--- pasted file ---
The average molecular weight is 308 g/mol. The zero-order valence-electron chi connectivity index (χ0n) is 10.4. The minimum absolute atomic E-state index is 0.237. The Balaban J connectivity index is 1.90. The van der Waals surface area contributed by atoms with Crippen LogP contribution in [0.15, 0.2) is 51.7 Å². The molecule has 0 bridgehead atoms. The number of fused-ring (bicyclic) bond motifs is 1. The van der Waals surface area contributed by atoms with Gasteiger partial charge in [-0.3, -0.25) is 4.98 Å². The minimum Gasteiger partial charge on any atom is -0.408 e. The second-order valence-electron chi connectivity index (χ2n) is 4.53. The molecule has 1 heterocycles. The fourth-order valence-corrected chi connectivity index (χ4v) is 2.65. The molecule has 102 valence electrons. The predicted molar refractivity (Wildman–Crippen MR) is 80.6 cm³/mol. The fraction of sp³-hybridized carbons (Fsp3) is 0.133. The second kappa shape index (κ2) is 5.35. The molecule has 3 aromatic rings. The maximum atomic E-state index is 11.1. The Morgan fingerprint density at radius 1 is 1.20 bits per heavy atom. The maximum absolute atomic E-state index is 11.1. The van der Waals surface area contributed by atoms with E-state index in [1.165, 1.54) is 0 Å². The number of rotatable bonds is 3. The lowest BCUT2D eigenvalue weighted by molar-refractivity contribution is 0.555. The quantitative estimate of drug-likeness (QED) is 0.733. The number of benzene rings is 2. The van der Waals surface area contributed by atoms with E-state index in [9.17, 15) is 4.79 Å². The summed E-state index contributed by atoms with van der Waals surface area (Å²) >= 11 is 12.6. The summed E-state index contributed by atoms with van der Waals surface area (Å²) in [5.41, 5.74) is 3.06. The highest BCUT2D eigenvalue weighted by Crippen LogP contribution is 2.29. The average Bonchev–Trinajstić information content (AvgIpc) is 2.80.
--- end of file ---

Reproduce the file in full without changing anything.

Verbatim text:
The average molecular weight is 308 g/mol. The zero-order valence-electron chi connectivity index (χ0n) is 10.4. The minimum absolute atomic E-state index is 0.237. The Balaban J connectivity index is 1.90. The van der Waals surface area contributed by atoms with Crippen LogP contribution in [0.15, 0.2) is 51.7 Å². The molecule has 0 bridgehead atoms. The number of fused-ring (bicyclic) bond motifs is 1. The van der Waals surface area contributed by atoms with Gasteiger partial charge in [-0.3, -0.25) is 4.98 Å². The minimum Gasteiger partial charge on any atom is -0.408 e. The second-order valence-electron chi connectivity index (χ2n) is 4.53. The molecule has 1 heterocycles. The fourth-order valence-corrected chi connectivity index (χ4v) is 2.65. The molecule has 102 valence electrons. The predicted molar refractivity (Wildman–Crippen MR) is 80.6 cm³/mol. The fraction of sp³-hybridized carbons (Fsp3) is 0.133. The second kappa shape index (κ2) is 5.35. The molecule has 3 aromatic rings. The maximum atomic E-state index is 11.1. The Morgan fingerprint density at radius 1 is 1.20 bits per heavy atom. The maximum absolute atomic E-state index is 11.1. The van der Waals surface area contributed by atoms with E-state index in [1.165, 1.54) is 0 Å². The number of rotatable bonds is 3. The lowest BCUT2D eigenvalue weighted by molar-refractivity contribution is 0.555. The quantitative estimate of drug-likeness (QED) is 0.733. The number of benzene rings is 2. The van der Waals surface area contributed by atoms with E-state index in [9.17, 15) is 4.79 Å². The summed E-state index contributed by atoms with van der Waals surface area (Å²) >= 11 is 12.6. The summed E-state index contributed by atoms with van der Waals surface area (Å²) in [5.41, 5.74) is 3.06. The highest BCUT2D eigenvalue weighted by Crippen LogP contribution is 2.29. The average Bonchev–Trinajstić information content (AvgIpc) is 2.80.